We have been discussing how both parties in Washington have been spending wildly for years in pushing the country to unprecedented and crippling debt levels. We recently passed the “red line” of 106 percent of our GDP. The roughly $27 trillion debt has not however deterred members who continue to push proposals to tack on trillions. That was the case yesterday when Sen. Chuck Schumer and Elizabeth Warren are calling on President Trump to cancel $50,000 in federal student loan debt next year. Some 43 million Americans hold more than $1.6 trillion in federal student loan debt. Such proposals may have merit but my concern is over the lack of any plan on dealing with the debt as well as the fact that this massive increase would be done by executive order.
The proposals may be a foreshadowing of a greater push to use unilateral executive powers under Joe Biden if he wins the election. The senators insisted that the Secretary of Education has “broad administrative authority” granted by Congress to cancel federal student loan debt under section 432(a) of the Higher Education Act of 1965. Thus, they are arguing for the president to simply wipe out the debt by taking “executive action to broadly cancel up to $50,000 in federal student loan debt.”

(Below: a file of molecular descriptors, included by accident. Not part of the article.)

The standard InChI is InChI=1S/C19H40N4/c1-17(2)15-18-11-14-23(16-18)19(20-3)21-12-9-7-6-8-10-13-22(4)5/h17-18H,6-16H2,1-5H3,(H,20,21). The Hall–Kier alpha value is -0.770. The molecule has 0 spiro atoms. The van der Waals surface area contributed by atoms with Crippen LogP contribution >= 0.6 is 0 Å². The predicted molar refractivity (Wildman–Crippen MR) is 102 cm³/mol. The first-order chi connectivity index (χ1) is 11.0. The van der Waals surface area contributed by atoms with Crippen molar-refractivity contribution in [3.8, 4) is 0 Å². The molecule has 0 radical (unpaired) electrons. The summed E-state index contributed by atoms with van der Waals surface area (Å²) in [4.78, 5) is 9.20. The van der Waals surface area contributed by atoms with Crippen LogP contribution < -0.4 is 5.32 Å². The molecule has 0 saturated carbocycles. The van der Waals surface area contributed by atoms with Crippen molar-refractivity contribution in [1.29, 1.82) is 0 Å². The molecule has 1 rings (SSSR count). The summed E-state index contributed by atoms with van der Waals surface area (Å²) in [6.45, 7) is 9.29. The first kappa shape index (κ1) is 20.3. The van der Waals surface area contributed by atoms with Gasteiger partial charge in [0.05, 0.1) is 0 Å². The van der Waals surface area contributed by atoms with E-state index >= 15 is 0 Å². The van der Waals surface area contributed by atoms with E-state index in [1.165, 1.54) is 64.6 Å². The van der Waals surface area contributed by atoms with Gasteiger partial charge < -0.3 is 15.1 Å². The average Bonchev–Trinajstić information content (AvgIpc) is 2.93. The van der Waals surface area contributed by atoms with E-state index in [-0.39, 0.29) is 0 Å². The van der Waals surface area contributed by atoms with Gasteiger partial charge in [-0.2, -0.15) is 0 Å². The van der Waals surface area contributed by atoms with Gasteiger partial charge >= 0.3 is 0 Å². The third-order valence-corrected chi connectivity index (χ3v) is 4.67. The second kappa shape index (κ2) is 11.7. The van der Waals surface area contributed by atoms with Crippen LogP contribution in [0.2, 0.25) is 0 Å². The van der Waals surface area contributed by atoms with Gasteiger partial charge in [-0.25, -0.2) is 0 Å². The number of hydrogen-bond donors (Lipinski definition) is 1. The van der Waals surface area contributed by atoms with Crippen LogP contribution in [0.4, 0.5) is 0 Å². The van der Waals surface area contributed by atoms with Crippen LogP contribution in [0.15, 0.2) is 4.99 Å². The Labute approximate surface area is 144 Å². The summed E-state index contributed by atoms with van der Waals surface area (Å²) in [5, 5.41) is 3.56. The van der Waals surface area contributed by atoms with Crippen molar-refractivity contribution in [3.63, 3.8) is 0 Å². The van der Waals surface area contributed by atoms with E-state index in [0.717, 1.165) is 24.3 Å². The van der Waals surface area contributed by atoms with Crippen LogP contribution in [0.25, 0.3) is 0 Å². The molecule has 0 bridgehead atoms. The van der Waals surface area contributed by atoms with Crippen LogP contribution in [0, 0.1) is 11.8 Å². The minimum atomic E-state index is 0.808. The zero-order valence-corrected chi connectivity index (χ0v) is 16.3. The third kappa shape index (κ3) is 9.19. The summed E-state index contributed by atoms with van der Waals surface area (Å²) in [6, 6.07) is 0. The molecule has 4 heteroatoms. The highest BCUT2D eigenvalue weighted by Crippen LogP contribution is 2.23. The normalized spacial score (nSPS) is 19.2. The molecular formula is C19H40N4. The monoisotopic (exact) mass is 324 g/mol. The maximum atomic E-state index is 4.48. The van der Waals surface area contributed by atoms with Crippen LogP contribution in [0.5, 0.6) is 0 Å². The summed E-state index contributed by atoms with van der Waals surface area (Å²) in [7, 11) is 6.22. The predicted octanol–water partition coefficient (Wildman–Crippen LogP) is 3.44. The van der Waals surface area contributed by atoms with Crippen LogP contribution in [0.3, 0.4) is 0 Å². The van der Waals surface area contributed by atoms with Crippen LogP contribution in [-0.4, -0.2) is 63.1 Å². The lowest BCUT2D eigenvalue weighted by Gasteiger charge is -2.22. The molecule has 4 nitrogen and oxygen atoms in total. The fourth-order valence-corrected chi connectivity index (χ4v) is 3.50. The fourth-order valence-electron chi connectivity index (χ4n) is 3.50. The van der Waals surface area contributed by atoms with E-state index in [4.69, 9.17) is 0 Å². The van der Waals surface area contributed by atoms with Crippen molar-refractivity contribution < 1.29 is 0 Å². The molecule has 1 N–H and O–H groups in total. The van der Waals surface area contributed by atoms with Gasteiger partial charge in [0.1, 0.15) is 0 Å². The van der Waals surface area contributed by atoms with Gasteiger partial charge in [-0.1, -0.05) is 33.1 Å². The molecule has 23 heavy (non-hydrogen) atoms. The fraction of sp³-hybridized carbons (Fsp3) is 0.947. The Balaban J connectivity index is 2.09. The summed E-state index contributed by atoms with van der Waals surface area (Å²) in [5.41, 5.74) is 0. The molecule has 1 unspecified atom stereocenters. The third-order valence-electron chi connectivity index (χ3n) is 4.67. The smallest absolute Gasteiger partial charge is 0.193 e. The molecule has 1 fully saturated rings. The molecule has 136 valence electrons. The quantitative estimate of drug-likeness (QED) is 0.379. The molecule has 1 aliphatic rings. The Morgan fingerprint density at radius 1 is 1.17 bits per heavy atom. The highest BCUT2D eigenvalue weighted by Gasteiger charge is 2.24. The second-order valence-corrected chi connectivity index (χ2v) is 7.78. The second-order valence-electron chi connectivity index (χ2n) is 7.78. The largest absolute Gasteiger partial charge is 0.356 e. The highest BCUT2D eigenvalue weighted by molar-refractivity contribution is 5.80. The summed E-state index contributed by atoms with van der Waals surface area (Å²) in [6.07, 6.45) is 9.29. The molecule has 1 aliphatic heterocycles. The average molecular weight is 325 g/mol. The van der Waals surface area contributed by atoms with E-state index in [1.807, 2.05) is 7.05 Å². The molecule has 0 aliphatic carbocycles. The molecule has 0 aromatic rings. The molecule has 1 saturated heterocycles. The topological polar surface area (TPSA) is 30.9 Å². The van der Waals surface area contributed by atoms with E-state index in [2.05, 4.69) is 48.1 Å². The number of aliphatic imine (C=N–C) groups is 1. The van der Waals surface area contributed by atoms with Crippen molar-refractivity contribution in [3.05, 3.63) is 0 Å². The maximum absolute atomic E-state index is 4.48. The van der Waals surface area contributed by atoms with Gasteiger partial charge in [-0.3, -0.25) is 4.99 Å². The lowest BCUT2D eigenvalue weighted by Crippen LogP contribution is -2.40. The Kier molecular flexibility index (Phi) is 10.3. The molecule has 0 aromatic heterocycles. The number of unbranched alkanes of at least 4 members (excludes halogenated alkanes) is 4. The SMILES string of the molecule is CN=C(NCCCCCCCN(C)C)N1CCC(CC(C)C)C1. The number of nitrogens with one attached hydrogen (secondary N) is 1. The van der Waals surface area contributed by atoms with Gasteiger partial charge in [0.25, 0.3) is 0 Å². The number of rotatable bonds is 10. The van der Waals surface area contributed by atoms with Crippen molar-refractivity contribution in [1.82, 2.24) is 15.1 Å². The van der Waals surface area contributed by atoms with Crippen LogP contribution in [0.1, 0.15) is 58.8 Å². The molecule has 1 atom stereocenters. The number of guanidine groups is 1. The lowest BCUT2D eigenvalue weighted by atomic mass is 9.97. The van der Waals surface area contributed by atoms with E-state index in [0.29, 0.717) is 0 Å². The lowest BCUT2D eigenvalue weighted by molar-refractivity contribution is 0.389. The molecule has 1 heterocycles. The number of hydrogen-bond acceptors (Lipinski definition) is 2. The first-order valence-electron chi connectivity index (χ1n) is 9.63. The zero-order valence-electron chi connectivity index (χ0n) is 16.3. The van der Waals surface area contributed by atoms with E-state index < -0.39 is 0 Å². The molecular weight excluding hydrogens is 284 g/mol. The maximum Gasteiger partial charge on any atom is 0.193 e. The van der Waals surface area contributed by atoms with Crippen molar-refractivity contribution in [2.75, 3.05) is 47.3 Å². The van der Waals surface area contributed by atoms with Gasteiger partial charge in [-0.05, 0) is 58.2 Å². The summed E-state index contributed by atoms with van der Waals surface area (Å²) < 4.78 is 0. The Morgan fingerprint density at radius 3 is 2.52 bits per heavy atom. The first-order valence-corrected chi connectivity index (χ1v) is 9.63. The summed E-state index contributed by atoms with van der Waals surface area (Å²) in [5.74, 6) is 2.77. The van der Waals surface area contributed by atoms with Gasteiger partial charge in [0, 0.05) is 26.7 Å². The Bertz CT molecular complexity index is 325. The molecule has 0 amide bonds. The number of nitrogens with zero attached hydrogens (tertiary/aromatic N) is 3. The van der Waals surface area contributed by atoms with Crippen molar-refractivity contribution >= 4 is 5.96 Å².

I have long been critical of such unilateral executive actions to order massive increases in debt or the negation of federal laws. We need a serious debate over the leveraging of the future on the mounting debt for this rising generation. I am worried about this college debt but I am also worried about these students facing decades of debt that must be paid off by the government. We need a comprehensive debt plan. Politicians are casually referring to trillion dollar increases in a variety of different packages. Many long-standing goals are being refashioned as “stimulus measures” but they would pile more debt on an economic recovery that could already be difficult after the pandemic.